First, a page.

Tskitishvili's skill set never translated to the NBA, and he was out of the league by age 23. Over the next five years, he played for teams in Spain, Italy, and Greece and followed a 2015 flirtation with the NBA by heading back overseas.

Six-time All-Star Amar'e Stoudemire was chosen by the Suns just four picks after Tskitishvili's selection in 2002.

#3. Adam Morrison

Adam Morrison of the Charlotte Bobcats walks on the court during the game.

Streeter Lecka // Getty Images

- Draft year: 2006 (3rd overall pick)
- Career averages (per game): 7.5 points, 2.1 rebounds, 1.4 assists
- Games played: 161
- Player value score: -3.8 (win shares: -1.4, VORP: -2.4)

Adam Morrison was one of the best players to ever come out of Gonzaga. He averaged a jaw-dropping 28.1 points per game as a junior and was drafted by the Charlotte Bobcats.

Morrison had a solid first season, finishing fourth in Rookie of the Year Award voting. But he tore his left ACL in the 2007-08 preseason and missed the campaign, and then the Bobcats traded him to the Los Angeles Lakers in 2009.

Morrison was never known for having elite athleticism, so the knee injury was a major setback. His last NBA season came in 2009-10, and then he played in Serbia and Turkey before a failed comeback attempt.

In the 2006 draft, both Rudy Gay and JJ Redick were selected in the eight picks after Morrison.

#2. Josh Jackson

Josh Jackson of the Phoenix Suns handles the ball.

Christian Petersen // Getty Images

- Draft year: 2017 (4th overall pick)
- Career averages (per game): 11.3 points, 4 rebounds, 1.8 assists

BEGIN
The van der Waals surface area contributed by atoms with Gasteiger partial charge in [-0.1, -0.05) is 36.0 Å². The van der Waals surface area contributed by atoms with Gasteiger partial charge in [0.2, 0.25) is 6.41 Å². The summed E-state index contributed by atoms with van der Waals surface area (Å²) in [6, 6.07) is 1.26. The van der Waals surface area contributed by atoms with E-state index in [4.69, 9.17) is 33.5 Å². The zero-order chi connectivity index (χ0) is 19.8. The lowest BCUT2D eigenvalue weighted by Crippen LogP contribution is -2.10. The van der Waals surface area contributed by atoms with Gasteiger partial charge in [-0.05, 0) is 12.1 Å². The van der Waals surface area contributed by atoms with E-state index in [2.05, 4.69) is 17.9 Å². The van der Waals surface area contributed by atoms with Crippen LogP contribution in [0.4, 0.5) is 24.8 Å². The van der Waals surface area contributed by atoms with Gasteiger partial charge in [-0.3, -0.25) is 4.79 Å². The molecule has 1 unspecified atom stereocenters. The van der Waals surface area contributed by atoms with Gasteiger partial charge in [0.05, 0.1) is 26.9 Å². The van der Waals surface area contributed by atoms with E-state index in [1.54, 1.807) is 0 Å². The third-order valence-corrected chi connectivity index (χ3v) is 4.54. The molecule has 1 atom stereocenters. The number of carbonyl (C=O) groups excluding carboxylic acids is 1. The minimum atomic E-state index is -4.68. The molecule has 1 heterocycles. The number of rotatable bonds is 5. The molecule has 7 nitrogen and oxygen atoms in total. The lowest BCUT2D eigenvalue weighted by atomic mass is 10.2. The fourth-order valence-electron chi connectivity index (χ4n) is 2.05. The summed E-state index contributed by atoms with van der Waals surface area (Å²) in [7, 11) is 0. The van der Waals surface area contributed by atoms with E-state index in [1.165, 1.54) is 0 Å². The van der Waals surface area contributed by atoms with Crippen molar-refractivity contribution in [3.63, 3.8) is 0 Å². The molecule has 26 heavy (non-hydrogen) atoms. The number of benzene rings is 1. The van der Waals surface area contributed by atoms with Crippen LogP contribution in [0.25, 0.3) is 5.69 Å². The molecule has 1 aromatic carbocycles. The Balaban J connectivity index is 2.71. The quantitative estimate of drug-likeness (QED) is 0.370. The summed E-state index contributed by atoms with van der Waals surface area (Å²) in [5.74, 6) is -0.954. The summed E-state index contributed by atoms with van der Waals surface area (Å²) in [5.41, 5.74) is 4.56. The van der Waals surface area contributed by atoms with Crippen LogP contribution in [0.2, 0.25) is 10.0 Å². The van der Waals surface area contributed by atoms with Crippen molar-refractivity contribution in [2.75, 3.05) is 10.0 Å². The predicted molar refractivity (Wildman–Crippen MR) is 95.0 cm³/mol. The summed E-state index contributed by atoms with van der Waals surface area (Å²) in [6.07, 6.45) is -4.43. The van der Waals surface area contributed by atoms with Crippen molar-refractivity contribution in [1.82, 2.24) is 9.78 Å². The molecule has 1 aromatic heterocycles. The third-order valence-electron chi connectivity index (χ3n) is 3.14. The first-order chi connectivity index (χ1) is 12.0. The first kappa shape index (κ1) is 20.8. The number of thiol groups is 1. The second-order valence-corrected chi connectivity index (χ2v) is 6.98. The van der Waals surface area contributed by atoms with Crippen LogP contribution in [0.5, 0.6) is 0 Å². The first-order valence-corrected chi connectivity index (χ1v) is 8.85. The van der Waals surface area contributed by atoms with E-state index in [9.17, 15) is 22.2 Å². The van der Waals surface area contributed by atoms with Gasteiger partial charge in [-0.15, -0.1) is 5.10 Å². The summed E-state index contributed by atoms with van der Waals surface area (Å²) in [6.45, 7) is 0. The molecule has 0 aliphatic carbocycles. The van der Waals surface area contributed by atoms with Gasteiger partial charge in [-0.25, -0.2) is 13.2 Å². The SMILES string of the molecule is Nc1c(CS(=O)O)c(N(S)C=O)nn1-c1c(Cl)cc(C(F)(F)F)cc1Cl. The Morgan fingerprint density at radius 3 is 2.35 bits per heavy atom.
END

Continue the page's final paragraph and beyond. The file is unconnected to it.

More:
- Games played: 291
- Player value score: -4.8 (win shares: -1.7, VORP: -3.1)

After a stellar first season at the University of Kansas, Josh Jackson was selected in the draft by Phoenix. A solid scorer in college, he continued that trend during his first NBA season, making the All-Rookie second team and finishing with 13.1 points, 4.6 rebounds, and 1.0 steals per game.

Jackson was unexpectedly traded to the Memphis Grizzlies in 2019 following a disappointing second season, and he was assigned to the G League. He showed signs of a resurgence upon his return to the NBA, but he played only two more seasons.

The 2017 draft was one of the best classes in recent history, featuring All-Stars such as De'Aaron Fox, Donovan Mitchell, and Bam Adebayo, plus a host of other productive players who were also selected after Jackson.

#1. Michael Olowokandi

Michael Olowokandi of the Los Angeles Clippers dribbles the ball during a game.

Tom Hauck // Getty Images

- Draft year: 1998 (1st overall pick)
- Career averages (per game): 8.3 points, 6.8 rebounds, 1.4 blocks
- Games played: 500
- Player value score: -6 (win shares: 2.5, VORP: -8.5)

Michael Olowokandi, who didn't play in an organized basketball game until he was 20, was more than a standout at the University of the Pacific, averaging 22.2 points, 11.2 rebounds, and 2.9 blocks per game in his final season. He was drafted first overall by the Los Angeles Clippers and earned a spot on the All-Rookie second team in 1998-99.

In 2001-02, he received four votes for the league's Most Improved Player Award, but his career spiraled after injuries and a change of scenery via free agency. Over the next four seasons, he played for the Timberwolves and Boston Celtics but was a shell of himself.

His career averages aren't bad, but they are underwhelming for a #1 pick. His ability to stick around for nine seasons contributed by far the lowest VORP of the players considered for this list.

The 1998 draft is widely recognized as one of the best drafts of all time, as Hall of Famers Vince Carter, Dirk Nowitzki, and Paul Pierce were selected in the top 10.

Story editing by Mike Taylor. Additional editing by Kelly Glass. Copy editing by Robert Wickwire. Photo selection by Clarese Moller.

This story originally appeared on Sqore and was produced and distributed in partnership with Stacker Studio.